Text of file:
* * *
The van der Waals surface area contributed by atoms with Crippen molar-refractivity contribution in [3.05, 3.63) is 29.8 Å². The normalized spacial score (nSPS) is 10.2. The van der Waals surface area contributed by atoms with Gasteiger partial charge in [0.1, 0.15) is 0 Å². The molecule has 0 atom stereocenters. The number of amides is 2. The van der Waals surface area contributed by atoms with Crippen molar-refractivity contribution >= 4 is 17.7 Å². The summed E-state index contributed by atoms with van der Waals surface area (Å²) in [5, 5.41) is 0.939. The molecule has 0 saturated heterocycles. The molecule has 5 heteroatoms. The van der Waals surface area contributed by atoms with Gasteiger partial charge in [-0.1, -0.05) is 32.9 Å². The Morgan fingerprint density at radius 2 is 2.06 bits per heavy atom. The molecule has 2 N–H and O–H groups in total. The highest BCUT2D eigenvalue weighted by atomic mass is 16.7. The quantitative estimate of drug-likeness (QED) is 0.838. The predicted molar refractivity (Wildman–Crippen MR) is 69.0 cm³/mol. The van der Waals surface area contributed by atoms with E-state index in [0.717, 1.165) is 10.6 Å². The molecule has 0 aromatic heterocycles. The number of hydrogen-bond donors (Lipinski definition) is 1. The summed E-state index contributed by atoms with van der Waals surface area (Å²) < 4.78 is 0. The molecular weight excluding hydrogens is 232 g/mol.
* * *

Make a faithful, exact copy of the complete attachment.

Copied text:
The van der Waals surface area contributed by atoms with Crippen molar-refractivity contribution in [3.05, 3.63) is 29.8 Å². The normalized spacial score (nSPS) is 10.2. The van der Waals surface area contributed by atoms with Gasteiger partial charge in [0.1, 0.15) is 0 Å². The molecule has 0 atom stereocenters. The number of amides is 2. The van der Waals surface area contributed by atoms with Crippen molar-refractivity contribution >= 4 is 17.7 Å². The summed E-state index contributed by atoms with van der Waals surface area (Å²) in [5, 5.41) is 0.939. The molecule has 0 saturated heterocycles. The molecule has 5 heteroatoms. The van der Waals surface area contributed by atoms with Gasteiger partial charge in [-0.1, -0.05) is 32.9 Å². The Morgan fingerprint density at radius 2 is 2.06 bits per heavy atom. The molecule has 2 N–H and O–H groups in total. The highest BCUT2D eigenvalue weighted by atomic mass is 16.7. The quantitative estimate of drug-likeness (QED) is 0.838. The predicted molar refractivity (Wildman–Crippen MR) is 69.0 cm³/mol. The van der Waals surface area contributed by atoms with E-state index in [0.717, 1.165) is 10.6 Å². The molecule has 0 aromatic heterocycles. The number of hydrogen-bond donors (Lipinski definition) is 1. The summed E-state index contributed by atoms with van der Waals surface area (Å²) < 4.78 is 0. The molecular weight excluding hydrogens is 232 g/mol.